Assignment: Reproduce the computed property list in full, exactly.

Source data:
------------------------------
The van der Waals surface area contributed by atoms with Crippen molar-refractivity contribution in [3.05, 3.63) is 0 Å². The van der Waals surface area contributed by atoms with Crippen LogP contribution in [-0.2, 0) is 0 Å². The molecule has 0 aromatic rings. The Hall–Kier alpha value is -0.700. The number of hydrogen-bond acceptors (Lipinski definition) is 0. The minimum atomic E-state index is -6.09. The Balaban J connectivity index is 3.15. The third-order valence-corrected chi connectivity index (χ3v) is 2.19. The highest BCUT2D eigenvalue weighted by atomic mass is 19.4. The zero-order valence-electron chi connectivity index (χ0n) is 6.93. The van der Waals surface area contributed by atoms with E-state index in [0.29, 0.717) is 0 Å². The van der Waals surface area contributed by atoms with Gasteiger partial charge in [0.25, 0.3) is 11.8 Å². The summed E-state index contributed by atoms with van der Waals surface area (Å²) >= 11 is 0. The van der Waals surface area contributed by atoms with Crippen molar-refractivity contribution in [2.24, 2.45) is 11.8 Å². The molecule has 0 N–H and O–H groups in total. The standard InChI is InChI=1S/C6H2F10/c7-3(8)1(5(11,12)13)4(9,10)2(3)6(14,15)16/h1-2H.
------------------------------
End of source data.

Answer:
The van der Waals surface area contributed by atoms with Crippen molar-refractivity contribution in [3.05, 3.63) is 0 Å². The van der Waals surface area contributed by atoms with Crippen LogP contribution in [-0.2, 0) is 0 Å². The molecule has 0 aromatic rings. The Hall–Kier alpha value is -0.700. The number of hydrogen-bond acceptors (Lipinski definition) is 0. The minimum atomic E-state index is -6.09. The Balaban J connectivity index is 3.15. The third-order valence-corrected chi connectivity index (χ3v) is 2.19. The highest BCUT2D eigenvalue weighted by atomic mass is 19.4. The zero-order valence-electron chi connectivity index (χ0n) is 6.93. The van der Waals surface area contributed by atoms with E-state index in [0.29, 0.717) is 0 Å². The van der Waals surface area contributed by atoms with Gasteiger partial charge in [0.25, 0.3) is 11.8 Å². The summed E-state index contributed by atoms with van der Waals surface area (Å²) >= 11 is 0. The van der Waals surface area contributed by atoms with Crippen molar-refractivity contribution in [2.24, 2.45) is 11.8 Å². The molecule has 0 N–H and O–H groups in total. The standard InChI is InChI=1S/C6H2F10/c7-3(8)1(5(11,12)13)4(9,10)2(3)6(14,15)16/h1-2H.